This blessed man is God’s ideal of what man ought to be in this world. It finds its perfect fulfillment in the holy behavior of our Lord Jesus Christ, who ever did the things that pleased the Father. We, in our measure, are called to walk as He walked (1 John 2:6), according to the example He has left us (1 Peter 2:21). To do this we must be regenerated (Titus 3:5). It is a life of holy separation from all evil that is in view. The blessed man is careful to avoid any participation with the ungodly so far as their attitude toward divine things is concerned. His piety does not consist in a negative attitude toward evil alone, but in the positive enjoyment of what is good. The Word of God is precious to him and is his spiritual food, assimilated by meditation (Jeremiah 15:16).
Perennially fresh and ever fruitful, the blessed man is likened to a tree whose roots go down to the water streams, ever drawing up that which tends to growth and enrichment, so that he is a witness for God to all who know him, as they see how richly grace is working in his soul.
O Lord, when we the path retrace,
Which Thou on earth hast trod,
To man Thy wondrous love and grace,
Thy faithfulness to God.
We wonder at Thy lowly mind,
And fain would like Thee be,
And all our rest and pleasure find
In learning, Lord, of Thee.
—J. G. Deck
The heavens declare the glory of God; and the firmament shows His handiwork…The law of the Lord is perfect, converting the soul: the testimony of the Lord is sure, making wise the simple.
Psalm 19:1, 7
In the nineteenth Psalm we are called to consider the twofold testimony of creation and of the Word, or the Bible, as we call it, God has revealed His eternal power and deity in the wonders of the created universe (Romans 1:20). This testimony is full, wonderful, and compelling. When men consider the witness of creation they are without excuse if they reject it. In addition, however, He has revealed His love and His righteousness in the Scriptures, where we learn of His marvelous plan of redemption for lost mankind. It is this which, if received in faith, will produce the new birth (1 Peter 1:23-25).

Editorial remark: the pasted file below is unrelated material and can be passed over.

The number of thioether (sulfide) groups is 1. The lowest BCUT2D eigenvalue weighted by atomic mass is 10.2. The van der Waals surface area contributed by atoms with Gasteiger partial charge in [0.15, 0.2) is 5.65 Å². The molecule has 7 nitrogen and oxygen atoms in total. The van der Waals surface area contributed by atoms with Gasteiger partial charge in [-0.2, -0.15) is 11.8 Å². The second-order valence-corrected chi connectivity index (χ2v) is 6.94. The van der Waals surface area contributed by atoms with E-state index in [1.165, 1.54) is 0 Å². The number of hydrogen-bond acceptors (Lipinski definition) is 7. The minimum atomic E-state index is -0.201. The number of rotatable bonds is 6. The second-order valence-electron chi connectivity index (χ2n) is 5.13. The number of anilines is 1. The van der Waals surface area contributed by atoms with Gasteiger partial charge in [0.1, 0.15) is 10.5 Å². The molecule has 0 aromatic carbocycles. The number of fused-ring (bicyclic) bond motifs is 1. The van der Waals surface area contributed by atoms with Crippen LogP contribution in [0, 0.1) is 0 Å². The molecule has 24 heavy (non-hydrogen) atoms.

The amazing mechanism of the universe declares there is a master mind behind it. It is designed to lead men to recognize the personality and omnipotence of God. It has been written. “An undevout astronomer is mad.” The heavens are ever telling of their Creator’s wisdom, and calling men to bow reverently before Him and to seek His face. But it is only in the Scriptures that we have the full revelation of His Fatherhood and His redemptive plan. We would never understand His grace apart from its manifestation in our Lord Jesus Christ, who is Himself the central theme of both Testaments. It is through this unveiling that we are enabled to draw nigh to God. knowing He is full of mercy and compassion, infinitely holy and righteous, yet ready to forgive all who trust His Son.
Heaven above is softer blue,